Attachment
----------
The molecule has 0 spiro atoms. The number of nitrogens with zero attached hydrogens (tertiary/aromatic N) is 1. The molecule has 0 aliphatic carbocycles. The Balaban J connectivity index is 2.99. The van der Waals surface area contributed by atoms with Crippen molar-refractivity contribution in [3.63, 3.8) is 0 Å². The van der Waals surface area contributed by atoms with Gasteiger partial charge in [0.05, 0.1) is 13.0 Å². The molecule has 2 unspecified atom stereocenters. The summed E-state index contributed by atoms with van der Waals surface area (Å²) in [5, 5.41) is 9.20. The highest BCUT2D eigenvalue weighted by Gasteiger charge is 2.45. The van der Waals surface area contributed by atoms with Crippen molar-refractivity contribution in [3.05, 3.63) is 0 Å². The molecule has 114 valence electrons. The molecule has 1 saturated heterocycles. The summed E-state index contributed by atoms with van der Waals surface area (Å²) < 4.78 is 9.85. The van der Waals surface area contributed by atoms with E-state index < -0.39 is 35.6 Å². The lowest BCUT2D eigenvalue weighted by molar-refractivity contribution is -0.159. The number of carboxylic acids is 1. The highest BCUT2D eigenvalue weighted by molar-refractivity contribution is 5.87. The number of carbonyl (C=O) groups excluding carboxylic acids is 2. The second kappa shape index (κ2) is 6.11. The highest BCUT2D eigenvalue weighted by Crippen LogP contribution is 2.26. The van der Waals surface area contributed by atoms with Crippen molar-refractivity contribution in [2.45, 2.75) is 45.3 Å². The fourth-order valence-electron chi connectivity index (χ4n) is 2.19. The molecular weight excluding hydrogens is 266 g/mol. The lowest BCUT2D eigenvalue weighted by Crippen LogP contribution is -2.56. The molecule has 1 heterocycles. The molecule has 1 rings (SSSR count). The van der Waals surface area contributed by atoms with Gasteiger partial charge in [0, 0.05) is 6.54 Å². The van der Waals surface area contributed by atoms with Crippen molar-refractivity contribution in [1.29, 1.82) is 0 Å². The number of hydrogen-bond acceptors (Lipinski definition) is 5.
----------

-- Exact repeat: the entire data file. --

The molecule has 0 spiro atoms. The number of nitrogens with zero attached hydrogens (tertiary/aromatic N) is 1. The molecule has 0 aliphatic carbocycles. The Balaban J connectivity index is 2.99. The van der Waals surface area contributed by atoms with Crippen molar-refractivity contribution in [3.63, 3.8) is 0 Å². The van der Waals surface area contributed by atoms with Gasteiger partial charge in [0.05, 0.1) is 13.0 Å². The molecule has 2 unspecified atom stereocenters. The summed E-state index contributed by atoms with van der Waals surface area (Å²) in [5, 5.41) is 9.20. The highest BCUT2D eigenvalue weighted by Gasteiger charge is 2.45. The van der Waals surface area contributed by atoms with Crippen molar-refractivity contribution in [3.05, 3.63) is 0 Å². The molecule has 114 valence electrons. The molecule has 1 saturated heterocycles. The summed E-state index contributed by atoms with van der Waals surface area (Å²) < 4.78 is 9.85. The van der Waals surface area contributed by atoms with E-state index < -0.39 is 35.6 Å². The lowest BCUT2D eigenvalue weighted by molar-refractivity contribution is -0.159. The number of carboxylic acids is 1. The highest BCUT2D eigenvalue weighted by molar-refractivity contribution is 5.87. The number of carbonyl (C=O) groups excluding carboxylic acids is 2. The second kappa shape index (κ2) is 6.11. The highest BCUT2D eigenvalue weighted by Crippen LogP contribution is 2.26. The van der Waals surface area contributed by atoms with Crippen molar-refractivity contribution in [2.45, 2.75) is 45.3 Å². The fourth-order valence-electron chi connectivity index (χ4n) is 2.19. The molecular weight excluding hydrogens is 266 g/mol. The lowest BCUT2D eigenvalue weighted by Crippen LogP contribution is -2.56. The molecule has 1 heterocycles. The molecule has 1 rings (SSSR count). The van der Waals surface area contributed by atoms with Gasteiger partial charge in [0, 0.05) is 6.54 Å². The van der Waals surface area contributed by atoms with Crippen molar-refractivity contribution in [1.29, 1.82) is 0 Å². The number of hydrogen-bond acceptors (Lipinski definition) is 5.